Ok, want an assembly example? Here's our AVX function prolog (this is required for performance regardless of alignment of stack to 16-bytes):

Code:
push rbp
mov rbp, rsp
and rsp, -32    ; realigns the stupid stack, WOW magic!!!

[...]    
Go on, call that function with ANY stack pointer alignment, and it WILL WORK, wow magic! Now for SSE, replace -32 with -16, same thing.

So to save that stupid instruction (which has so much overhead obviously and functions using SSE are 99% of them right?) we get this idiotic alignment requirement, WTF?

This alignment requirement doesn't even work for AVX, only produces bloat in the stack (and stack is considered "hot" to store stuff to be in the cache). So technically all code using AVX+ will not benefit from it in any way, in fact it makes it worse.

Short-sighted and pathetic design, period.

system error wrote:
SSE/AVX instructions do exist / required inside many API functions. So where do you think they get aligned memory from if not from the aligned stack?
Simple, they realign the stack with my magic code above if they need it that way!

Don't mix up AVX with SSE. AVX already has to realign the stack, so they already do it. This ABI shit is ONLY for SSE.

If this is such a wonderful idea, why not align the stack to 1024-bits just in case future AVX extensions will use 1024-bit vectors? Or let's align it to 4k bytes (a page) and be done with it, that way we can be sure it will work with any future vector instructions, right?

After all, saving that "and rsp, -4096" for that ONE function using this massive vector is extremely important yea? Let's pollute every other function in existence with this requirement for that one function using 4096-byte vectors!
Post 28 Mar 2017, 12:04
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revolution
When all else fails, read the source


Joined: 24 Aug 2004
Posts: 17662
Location: In your JS exploiting you and your system
revolution
Furs wrote:
... for that tiny minority of functions which use SSE ...
Did you miss my post above? In fact a large number of API functions use the SSE/AVX instructions for moving data around (without any arithmetic being done). It is not a tiny minority. I'm not saying it is good or bad, just that there are in fact many functions that require the alignment.

Anyhow, we have it now. It is what it is. If you want to write code that interfaces with the API then you have to comply or have your code crashing.
Post 28 Mar 2017, 12:23
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system error



Joined: 01 Sep 2013
Posts: 671
system error
Furs wrote:
Dude, a function can realign the stack with one instruction (and a frame pointer). Even if the stack is completely messed up and aligned to 1 byte only. This is REQUIRED for any functions using AVX regardless if you want performance.


this is where you get the idea wrong. In 64-bit ABI of any kind, the work of aligning the stack is not done by the function but rather the responsibility user codes / callers so that a function is free to do its job without any hassle. So the function do not bloat its code with function prologue and epilogue like your pathetic code is suggesting.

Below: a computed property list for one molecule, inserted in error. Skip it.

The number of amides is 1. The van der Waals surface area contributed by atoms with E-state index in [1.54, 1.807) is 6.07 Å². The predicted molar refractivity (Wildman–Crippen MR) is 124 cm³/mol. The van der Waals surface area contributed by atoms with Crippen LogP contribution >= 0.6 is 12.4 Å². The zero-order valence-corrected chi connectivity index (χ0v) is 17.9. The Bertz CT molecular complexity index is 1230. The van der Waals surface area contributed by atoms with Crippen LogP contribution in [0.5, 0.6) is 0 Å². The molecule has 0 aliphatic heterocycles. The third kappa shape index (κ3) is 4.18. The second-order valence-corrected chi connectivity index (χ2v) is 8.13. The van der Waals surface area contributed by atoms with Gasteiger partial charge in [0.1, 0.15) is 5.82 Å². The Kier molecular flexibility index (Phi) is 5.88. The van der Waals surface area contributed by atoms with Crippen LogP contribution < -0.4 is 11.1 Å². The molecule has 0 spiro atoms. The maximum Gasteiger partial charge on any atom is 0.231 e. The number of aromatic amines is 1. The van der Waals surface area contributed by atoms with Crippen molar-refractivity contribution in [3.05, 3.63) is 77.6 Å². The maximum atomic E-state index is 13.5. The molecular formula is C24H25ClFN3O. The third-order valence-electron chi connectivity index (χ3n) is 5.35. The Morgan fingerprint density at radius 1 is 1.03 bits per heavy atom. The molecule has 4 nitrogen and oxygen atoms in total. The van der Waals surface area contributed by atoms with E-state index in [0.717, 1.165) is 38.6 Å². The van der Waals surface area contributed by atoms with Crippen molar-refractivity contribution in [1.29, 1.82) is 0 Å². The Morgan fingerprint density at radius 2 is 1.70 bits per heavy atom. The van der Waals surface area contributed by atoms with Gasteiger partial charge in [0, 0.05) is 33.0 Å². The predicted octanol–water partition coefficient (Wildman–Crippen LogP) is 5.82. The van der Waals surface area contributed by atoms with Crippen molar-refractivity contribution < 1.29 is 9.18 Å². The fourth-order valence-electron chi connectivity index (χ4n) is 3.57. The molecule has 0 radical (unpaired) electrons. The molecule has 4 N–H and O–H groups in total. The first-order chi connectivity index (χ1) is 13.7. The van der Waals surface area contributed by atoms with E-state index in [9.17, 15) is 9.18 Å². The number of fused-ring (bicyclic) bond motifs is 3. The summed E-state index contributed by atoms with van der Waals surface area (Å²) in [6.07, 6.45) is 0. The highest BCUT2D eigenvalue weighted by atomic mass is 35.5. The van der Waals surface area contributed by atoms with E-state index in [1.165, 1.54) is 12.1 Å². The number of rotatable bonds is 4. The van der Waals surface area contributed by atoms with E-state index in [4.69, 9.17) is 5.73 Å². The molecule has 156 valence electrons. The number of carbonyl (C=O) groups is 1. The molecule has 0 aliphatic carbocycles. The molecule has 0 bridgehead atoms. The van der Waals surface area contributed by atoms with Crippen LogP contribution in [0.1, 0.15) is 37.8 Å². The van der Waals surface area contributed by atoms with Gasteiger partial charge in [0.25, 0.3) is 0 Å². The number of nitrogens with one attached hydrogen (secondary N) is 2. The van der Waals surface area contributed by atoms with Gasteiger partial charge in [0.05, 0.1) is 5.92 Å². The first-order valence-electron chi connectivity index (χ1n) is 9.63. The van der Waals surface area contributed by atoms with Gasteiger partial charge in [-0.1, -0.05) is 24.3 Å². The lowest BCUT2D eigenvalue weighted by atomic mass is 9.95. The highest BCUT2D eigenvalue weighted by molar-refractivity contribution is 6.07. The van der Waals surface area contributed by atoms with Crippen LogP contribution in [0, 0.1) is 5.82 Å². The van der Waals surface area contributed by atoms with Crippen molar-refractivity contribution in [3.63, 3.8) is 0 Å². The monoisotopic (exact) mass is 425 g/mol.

It is nothing different than 32-bit calling conventions where the users / callers need to re-align the stack, especially in CDECL. Same old, same old.

I understand your INCOMPETENCY when dealing with 64-bit thingy. You don't have to bark at Miscrosoft or Linus Torvalds Very Happy

You DO know that PUSH is a high-level / complex instruction, right?
Wink

You DO know that PUSH RCX consumes more microcode than plain
Code:
sub rsp,8
mov [rsp],rcx    


right? right? Lets see how good your brain vs your big mouth. Very Happy
Post 28 Mar 2017, 12:30
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system error



Joined: 01 Sep 2013
Posts: 671
system error
revolution wrote:
Furs wrote:
... for that tiny minority of functions which use SSE ...
Did you miss my post above? In fact a large number of API functions use the SSE/AVX instructions for moving data around (without any arithmetic being done). It is not a tiny minority. I'm not saying it is good or bad, just that there are in fact many functions that require the alignment.

Anyhow, we have it now. It is what it is. If you want to write code that interfaces with the API then you have to comply or have your code crashing.


She doesn't get the idea that 64-bit programming is not for everybody. 64-bit programming is not for the faint of heart. If she tries to understand 64-bit calling conventions with 32-bit INVOKERS mindset, then she/he is going to be hysterical (like she's now).
Post 28 Mar 2017, 12:36
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system error



Joined: 01 Sep 2013
Posts: 671
system error
C0deHer3tic wrote:
Thank you everyone. So much studying! Razz


The add esp,4*x is to restore the stack, aka Top of Stack, aka ESP to its previous positions prior to function calls. That means if you PUSHED 3 items onto the stack for function arguments, then after exiting the function, you're responsible to restore it back to its original value because ESP is going to be used by everybody else.

In 32-bit computing, a push is 4 bytes. So 3 pushes is 4*3 to restore it.
In 64-bit computing, a push is 8 bytes, So 5 pushes is 8*5 to restore the Top of Stack.

Code:
Example

push a
push b
push c
call D
add esp,4*3 ;or simply add esp, 12    


I told you you're picking the wrong entry point to learn assembly. Jumping right to calling convention or stack programming is not a wise move. You need to go back down a little bit to the basics.
Post 28 Mar 2017, 12:44